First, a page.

ALBUQUERQUE, N.M. — Most Clovis residents weren’t aware of Buddy Holly’s local connections on Feb. 3, 1959.
You’ve all heard Don McLean’s “American Pie” at least a thousand times, an upbeat dirge for rock ‘n roll that takes off with a reflection on the deaths of Buddy Holly, Ritchie Valens and J.P. Richardson (“The Big Bopper”) in a February plane crash near Clear Lake, Iowa in 1959.
And Buddy Holly, who hailed from Lubbock, Texas, and recorded many of his hits at Norman Petty’s studios in Clovis, has become an adopted icon in the eastern New Mexico city whose annual Clovis Music Festival draws Holly fans from around the world.
But on Feb. 3, 1959 — the “Day the Music Died,” according to Don McLean’s 1971 song — most people in Clovis weren’t even aware of their brush with rock ‘n roll greatness, according to the Clovis News Journal.
The plane crash was reported on page 12 of the News Journal, and there wasn’t a single reference to the Norman Petty Studio, which the News Journal now calls the closest thing Clovis has to a tourist attraction.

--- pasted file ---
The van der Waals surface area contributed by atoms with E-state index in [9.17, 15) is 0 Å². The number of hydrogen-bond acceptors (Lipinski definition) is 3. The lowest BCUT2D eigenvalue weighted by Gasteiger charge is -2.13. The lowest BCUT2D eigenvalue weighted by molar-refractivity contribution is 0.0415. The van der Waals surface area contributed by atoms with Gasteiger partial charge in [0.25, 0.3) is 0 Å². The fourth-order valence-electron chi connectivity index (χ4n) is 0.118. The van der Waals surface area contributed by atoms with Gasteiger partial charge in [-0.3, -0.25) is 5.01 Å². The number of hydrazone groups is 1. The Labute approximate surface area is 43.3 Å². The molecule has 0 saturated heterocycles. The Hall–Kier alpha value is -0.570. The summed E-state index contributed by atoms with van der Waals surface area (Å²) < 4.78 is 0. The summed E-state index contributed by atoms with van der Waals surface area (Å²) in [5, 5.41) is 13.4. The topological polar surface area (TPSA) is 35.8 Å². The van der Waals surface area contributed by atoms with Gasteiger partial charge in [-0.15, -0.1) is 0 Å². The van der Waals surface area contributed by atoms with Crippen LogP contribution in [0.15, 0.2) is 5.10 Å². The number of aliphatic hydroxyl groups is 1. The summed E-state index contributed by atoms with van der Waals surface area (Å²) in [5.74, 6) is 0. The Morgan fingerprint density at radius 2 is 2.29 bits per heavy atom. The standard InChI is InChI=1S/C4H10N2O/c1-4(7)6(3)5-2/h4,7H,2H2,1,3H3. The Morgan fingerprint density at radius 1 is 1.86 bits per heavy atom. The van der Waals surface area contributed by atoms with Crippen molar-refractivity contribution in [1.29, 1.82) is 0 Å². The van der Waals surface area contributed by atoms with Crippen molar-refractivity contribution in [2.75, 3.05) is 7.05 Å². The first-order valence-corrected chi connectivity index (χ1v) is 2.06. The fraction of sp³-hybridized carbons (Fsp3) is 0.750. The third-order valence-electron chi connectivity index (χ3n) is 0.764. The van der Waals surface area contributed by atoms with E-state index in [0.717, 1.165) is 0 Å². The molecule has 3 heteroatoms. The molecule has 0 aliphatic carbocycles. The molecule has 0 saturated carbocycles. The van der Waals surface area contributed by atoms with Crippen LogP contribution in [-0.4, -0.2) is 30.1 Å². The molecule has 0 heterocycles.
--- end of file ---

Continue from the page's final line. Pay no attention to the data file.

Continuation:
“Norman Petty was a very private person and he didn’t like flaunting his music success to anybody,” David Bigham, a singer who worked with both Petty and Holly, told the News Journal. “Of course the people who came here to record were not from Clovis. And all of the recordings were done at night. So really, the citizens of Clovis had no idea what was going on out there.”
What was going on, quietly, for more than a decade was the production of some of the nation’s most popular songs, including No. 1 hits like “Party Doll” by Buddy Knox, “Sugar Shack” by Jimmy Gilmer and the Fireballs and “That’ll Be the Day” by Holly, the News Journal said.
Holly and Petty produced six Top 40 hits in all — “That’ll Be the Day,” “Peggy Sue,” “Oh Boy,” “Maybe Baby,” “Rave On” and “Think It Over” — at the Petty studios in 1957 and 1958, leading to the 11-day tour across Wisconsin, Minnesota and Iowa that cost Holly, his fellow musicians and the pilot their lives, the paper reported.